• developed job descriptions, so everyone was clear about the expectations and responsibilities of each position.

  • promoted a long-term technician to be the new practice manager, hired a licensed technician to be patient care coordinator, and promoted from within to fill the client care coordinator and ward manager positions.

  • designed a training and continuing education program to enhance understanding of co-workers' strengths and contributions and to improve team effectiveness. The program consisted of external and internal meetings and Myers-Briggs Type Indicator personality testing.

  • established an internal meeting structure to cultivate teamwork and communication. The schedule:

  • management meetings: Mondays from noon to 1 p.m.

  • client care department meetings: Tuesdays from 1 p.m. to 2 p.m.

  • doctor and patient care department: Wednesdays from noon to 1 p.m., with another meeting later for the second-shift technicians and assistants.

  • ward department meetings: Wednesdays from 3 p.m. to 4 p.m.

Medical development. To enhance consistency and assist with new staff members' training, the medical team created written standards of care. As part of that effort, the team:

  • modified the travel sheet for easier use and to reduce the potential for missed charges.

  • devised a process to track medical records as they move through the hospital to reduce the amount of time spent searching for them. The team's ultimate goal was to move toward a paperless practice.

Client development. To improve client compliance, we focused on proactive scheduling and on improving the clients' response rate to reminders. Specifically, staff members:

  • committed to scheduling the pet's next appointment for recommended care at the end of the current visit

  • targeted an 80 percent scheduling rate.

  • modified their reminder process and called clients for the third reminder to schedule the appointment. (See "Rev Up Your Revenue," November 2005.)

Facilities and equipment. The management team formed a committee to develop an organized, step-by-step plan for becoming a paperless practice. And Dr. Roesner started planning for her new facility. The building project represented a significant financial investment, of course, and she wanted a strong plan in place to ensure success.

Results. By the end of 2003, revenue grew to $1.5 million. Dr. Roesner invested the increased revenue in raises for staff members and doctors, and computers for all exam rooms. Plus, she accelerated the repayment of debt.


Dr. Roesner and her team established these goals for 2004:

  • Enhance profitability

  • Continue to strengthen the team's contributions to the practice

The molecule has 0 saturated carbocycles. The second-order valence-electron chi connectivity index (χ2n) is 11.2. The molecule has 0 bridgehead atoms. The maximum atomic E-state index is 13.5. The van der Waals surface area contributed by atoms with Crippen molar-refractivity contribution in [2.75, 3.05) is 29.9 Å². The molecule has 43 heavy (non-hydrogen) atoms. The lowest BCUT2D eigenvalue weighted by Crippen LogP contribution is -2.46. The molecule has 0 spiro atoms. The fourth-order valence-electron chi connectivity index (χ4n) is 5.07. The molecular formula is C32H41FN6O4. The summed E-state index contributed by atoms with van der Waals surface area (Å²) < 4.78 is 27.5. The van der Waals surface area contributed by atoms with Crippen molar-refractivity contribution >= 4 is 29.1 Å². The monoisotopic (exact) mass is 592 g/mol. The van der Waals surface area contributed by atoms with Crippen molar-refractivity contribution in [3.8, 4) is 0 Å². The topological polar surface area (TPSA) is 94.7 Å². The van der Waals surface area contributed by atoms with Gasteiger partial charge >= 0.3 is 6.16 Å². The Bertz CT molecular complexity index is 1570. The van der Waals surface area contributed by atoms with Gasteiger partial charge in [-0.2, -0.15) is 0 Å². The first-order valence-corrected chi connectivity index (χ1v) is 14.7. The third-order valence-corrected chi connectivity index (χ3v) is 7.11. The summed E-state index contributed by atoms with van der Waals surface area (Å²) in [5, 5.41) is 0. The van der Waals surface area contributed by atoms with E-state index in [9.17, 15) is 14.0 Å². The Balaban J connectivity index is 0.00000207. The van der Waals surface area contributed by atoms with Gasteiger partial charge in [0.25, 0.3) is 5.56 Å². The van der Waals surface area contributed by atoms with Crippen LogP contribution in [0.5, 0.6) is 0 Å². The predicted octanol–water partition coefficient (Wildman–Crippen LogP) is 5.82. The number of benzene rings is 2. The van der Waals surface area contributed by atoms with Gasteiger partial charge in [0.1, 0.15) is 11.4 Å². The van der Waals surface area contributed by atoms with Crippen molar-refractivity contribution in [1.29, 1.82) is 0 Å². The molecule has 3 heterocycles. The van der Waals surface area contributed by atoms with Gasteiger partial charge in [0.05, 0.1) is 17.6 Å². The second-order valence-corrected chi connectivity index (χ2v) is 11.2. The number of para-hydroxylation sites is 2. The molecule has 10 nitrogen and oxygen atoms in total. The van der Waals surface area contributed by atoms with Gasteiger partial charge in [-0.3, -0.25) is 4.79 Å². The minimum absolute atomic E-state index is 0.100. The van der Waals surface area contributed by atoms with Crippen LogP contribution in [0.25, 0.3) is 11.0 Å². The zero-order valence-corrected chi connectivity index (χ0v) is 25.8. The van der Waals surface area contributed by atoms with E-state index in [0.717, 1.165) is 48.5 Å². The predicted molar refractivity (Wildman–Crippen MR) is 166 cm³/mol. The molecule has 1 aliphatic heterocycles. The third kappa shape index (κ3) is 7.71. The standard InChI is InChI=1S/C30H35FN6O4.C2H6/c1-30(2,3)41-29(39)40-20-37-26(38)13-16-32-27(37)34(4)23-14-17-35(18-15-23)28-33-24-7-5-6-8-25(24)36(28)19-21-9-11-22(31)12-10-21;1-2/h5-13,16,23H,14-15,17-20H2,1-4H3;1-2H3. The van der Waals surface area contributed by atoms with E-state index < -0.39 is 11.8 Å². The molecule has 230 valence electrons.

• Plan for the new facility.

Using the Management Statement, we again identified opportunities for growth and developed a business plan for 2004. They implemented these changes:

Financial management. We again reviewed fees and financial processes and made the following changes:

  • implemented cost-of-living increases for value-based services

  • increased the average markup on dispensed medication to 150 percent.

  • developed a budget for 2004 and planned quarterly discussions of the Management Statement.

  • identified why there was a significant difference between the doctors' average charges. The team pulled a random sample of cases and compared the medical record for services provided to the client invoice for services billed to determine whether they captured all fees. Then the doctors traded cases to see whether the reviewing doctor would have followed the same treatment plan or modified it; they discussed the results to develop a consistent, shared medical philosophy. They decided to mentor less-experienced doctors to enhance patient care and to make sure they were attaching a fee to all components of care provided.

Employee development. The management team experienced some upheaval in 2004. The client care coordinator resigned. Dr. Roesner and the practice manager decided she was better suited to the client care role, so she made the move. The ward manager wanted to pursue certification as a practice manager in the hopes of filling the role. Dr. Roesner agreed to support her efforts and give her added management responsibility to evaluate her capability of assuming the role.

The healthcare team developed the continuing education plan for the year with an emphasis on learning more about the importance of perception of value. I suggested conducting phone-based surveys of area practices to educate team members about the importance of a caller's impressions; inviting one or two clients to discuss why they chose the clinic and what factors affect their perception of value; and visiting another practice as a client and evaluating the experience, including the quality of care they receive and what they pay for it.

Get your team onboard